Activism can manifest itself in many different ways, including art. For Rima Makaryan, making art as a form of activism, is a passion. With volunteers’ support, she is creating her second mural at Montgomery High School, titled “DREAMER”, which is based around the theme of immigration.
The topic is not something unfamiliar to Makaryan, who immigrated from Armenia with her family in 2010. In recent years, she has become more involved in activism, specifically immigrant rights, and has been using her talents as a form to express that. “Art is a way to cross so many barriers, sometimes in ways that words cannot do,” she said. Last year she painted another mural at Montgomery High School, based around Deferred Action for Childhood Arrivals (DACA).
The wide mural, which stands at 32 feet long and 12 high, depicts a woman facing west, surrounded by monarch butterflies. It’s made up of many components. “The face is broken down into different skin colors, and symbolizes how immigrants don’t come in a single color, there’s a variety of shades,” Makaryan explained.
The monarch butterflies, adopted by immigrant rights activist as a symbol of resilience, are there to serve as a guiding force. “They guide the girl as she’s going across her journey. I hope to create a feel of fearless. She has her eyes closed because she’s not afraid of what’s ahead of her and she’s facing everything head on.”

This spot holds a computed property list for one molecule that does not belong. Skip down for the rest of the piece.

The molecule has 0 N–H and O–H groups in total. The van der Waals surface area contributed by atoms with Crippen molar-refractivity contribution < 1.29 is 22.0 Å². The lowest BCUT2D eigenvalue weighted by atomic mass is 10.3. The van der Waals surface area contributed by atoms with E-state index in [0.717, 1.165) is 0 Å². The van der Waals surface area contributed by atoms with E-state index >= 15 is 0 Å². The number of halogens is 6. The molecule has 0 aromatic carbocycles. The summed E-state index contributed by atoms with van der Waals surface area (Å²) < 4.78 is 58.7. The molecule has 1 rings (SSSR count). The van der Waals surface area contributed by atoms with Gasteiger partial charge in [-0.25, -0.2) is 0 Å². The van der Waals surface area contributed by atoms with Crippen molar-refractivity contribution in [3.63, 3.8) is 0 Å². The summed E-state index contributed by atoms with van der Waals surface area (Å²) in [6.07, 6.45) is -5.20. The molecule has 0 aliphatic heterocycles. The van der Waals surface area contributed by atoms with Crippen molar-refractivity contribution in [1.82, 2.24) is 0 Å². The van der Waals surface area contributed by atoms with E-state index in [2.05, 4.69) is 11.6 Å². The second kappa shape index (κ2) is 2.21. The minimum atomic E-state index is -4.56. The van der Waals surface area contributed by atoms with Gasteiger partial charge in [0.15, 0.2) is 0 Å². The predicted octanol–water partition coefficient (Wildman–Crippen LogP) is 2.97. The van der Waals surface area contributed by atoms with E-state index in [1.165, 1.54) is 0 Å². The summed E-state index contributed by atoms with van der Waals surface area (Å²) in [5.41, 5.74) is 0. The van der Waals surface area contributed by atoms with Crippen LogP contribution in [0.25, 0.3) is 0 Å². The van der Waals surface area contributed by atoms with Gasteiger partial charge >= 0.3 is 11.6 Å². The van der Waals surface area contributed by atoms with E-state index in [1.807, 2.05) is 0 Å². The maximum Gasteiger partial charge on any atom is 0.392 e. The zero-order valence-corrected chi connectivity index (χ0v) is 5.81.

Makaryan is vice chair of the Junior Commissioner Project, under the Commission on Human Rights for Sonoma County. As part of her role on the commission, she visits different high schools in the area to discuss human and immigrant rights, with as many as 600 students. One of the things she has noticed is the way people treat immigrants. People who immigrate to the United States legally and those who do not are treated differently, she noted. These experiences have all helped form the design for her mural.
She hopes people take away from her mural that immigration is beautiful. “It’s about getting rid of all the negative aspects of immigration and focusing on the beauty behind the word immigrant, because there is a lot more to it than just the political soundbites that we get on a daily basis. There’s beauty in it.”
The mural will be in progress through March and is open to anyone who would like to support, no art experience needed. The design is portable and searching for a permanent home. Makaryan has reached out to several locations in the county, but has yet to find one, as many public spaces entail a long permit process. She would like to see it at a private business that’s accessible to the public.
The “DREAMER” mural is being constructed with support from local organizations. Artstart, an educational arts nonprofit based in Santa Rosa, is helping Makaryan with the logistics of the mural. My American Dreams, another local organization, has provided donations to purchase supplies. Makaryan also gets help at school, from art teacher Dennis Miller, whom she calls, “awesome”. She said donations are still needed to keep the mural going, specifically for paint.
For more information on participating or donating, go to: socoimm.org/events.
Noticias y eventos desde la región vinícola del norte de California para la comunidad latina.
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